Govt welcomes Amnesty observer
THE Government welcomes Amnesty International's representative, Queen's Counsel Gerard McCoy, who will be here tomorrow to attend the hearing of lawyer Tang Liang Hong's appeals.
"The Government hopes that he will stay and monitor carefully the case from beginning to end, and give a faithful report of how the rule of law is upheld in Singapore," a spokesman for the Ministry of Information and the Arts said yesterday, in response to press queries.
The human rights group had said on Friday that the New Zealand barrister, based in Hongkong, would monitor the hearing, set for two days in the Court of Appeal.
Amnesty was concerned over reports that the Singapore Government had used civil defamation suits against political opponents in a way which violated their right to express their convictions and prevented them from acting in public life.
Mr Tang is appealing against the $8.075 million damages he has to pay 11 PAP leaders, including Senior Minister Lee Kuan Yew and Prime Minister Goh Chok Tong, who sued him for words and actions before, during and after the January General Election.
Justice Chao Hick Tin, who awarded the damages, ruled in May that the People's Action Party men were justified in calling Mr Tang an anti-English educated, anti-Christian, Chinese chauvinist. Mr Tang, who will be represented by QC Charles Gray and Mr J. B. Jeyaretnam, is also appealing against a decision by Justice Lai Kew Chai.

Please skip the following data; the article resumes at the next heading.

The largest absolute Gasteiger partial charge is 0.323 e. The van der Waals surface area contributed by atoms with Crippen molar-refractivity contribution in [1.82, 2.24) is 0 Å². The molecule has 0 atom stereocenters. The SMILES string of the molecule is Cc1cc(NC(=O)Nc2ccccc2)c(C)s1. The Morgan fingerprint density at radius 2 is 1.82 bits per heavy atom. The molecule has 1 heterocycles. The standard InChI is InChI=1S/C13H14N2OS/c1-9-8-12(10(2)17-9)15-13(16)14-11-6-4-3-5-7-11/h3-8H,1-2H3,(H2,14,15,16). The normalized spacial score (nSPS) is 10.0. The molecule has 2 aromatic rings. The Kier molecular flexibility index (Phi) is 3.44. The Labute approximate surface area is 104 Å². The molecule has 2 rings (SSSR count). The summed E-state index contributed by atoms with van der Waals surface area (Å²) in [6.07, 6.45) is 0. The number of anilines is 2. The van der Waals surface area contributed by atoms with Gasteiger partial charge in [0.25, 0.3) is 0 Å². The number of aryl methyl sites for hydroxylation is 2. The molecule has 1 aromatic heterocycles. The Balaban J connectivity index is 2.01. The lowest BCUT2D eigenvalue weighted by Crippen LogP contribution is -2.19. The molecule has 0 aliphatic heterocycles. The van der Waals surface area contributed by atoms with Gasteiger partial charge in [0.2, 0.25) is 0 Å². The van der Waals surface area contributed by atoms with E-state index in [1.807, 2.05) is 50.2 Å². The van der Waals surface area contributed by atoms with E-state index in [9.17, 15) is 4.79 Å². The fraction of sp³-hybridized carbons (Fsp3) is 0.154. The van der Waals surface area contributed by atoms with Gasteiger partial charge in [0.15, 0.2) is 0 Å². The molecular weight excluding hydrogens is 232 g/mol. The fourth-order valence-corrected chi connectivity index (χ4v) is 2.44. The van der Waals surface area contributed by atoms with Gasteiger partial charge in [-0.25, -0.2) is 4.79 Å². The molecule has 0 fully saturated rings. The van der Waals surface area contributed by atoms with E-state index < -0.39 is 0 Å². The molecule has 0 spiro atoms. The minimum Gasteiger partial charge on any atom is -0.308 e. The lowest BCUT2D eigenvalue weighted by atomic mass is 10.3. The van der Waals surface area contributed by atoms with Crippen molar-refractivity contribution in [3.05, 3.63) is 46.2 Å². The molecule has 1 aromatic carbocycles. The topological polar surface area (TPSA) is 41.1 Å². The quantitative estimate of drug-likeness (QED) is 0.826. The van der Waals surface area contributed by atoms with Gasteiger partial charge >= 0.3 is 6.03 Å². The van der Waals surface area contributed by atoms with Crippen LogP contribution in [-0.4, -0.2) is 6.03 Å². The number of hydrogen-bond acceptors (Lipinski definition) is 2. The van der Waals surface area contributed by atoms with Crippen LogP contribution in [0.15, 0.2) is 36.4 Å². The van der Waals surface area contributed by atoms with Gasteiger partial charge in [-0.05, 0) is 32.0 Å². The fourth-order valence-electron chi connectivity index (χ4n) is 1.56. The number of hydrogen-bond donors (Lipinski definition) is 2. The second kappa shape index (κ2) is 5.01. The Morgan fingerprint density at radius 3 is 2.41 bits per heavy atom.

The judge had dismissed the Workers' Party candidate's application to stop him from hearing the PAP men's application for a Mareva injunction to freeze Mr Tang and his wife's assets. Mr Tang alleged that Justice Lai was biased.
Mr Tang's defence against the defamation suits was also dismissed by the High Court, after he failed to comply with its orders to declare his assets. Another Amnesty observer, Canadian judge Paul Bentley, was here last month to monitor the hearing of the defamation suits against Mr Jeyaretnam for allegedly defaming PM Goh, SM Lee and other PAP leaders at a WP election rally on Jan 1.
Published in the Sunday Times. September 21, 1997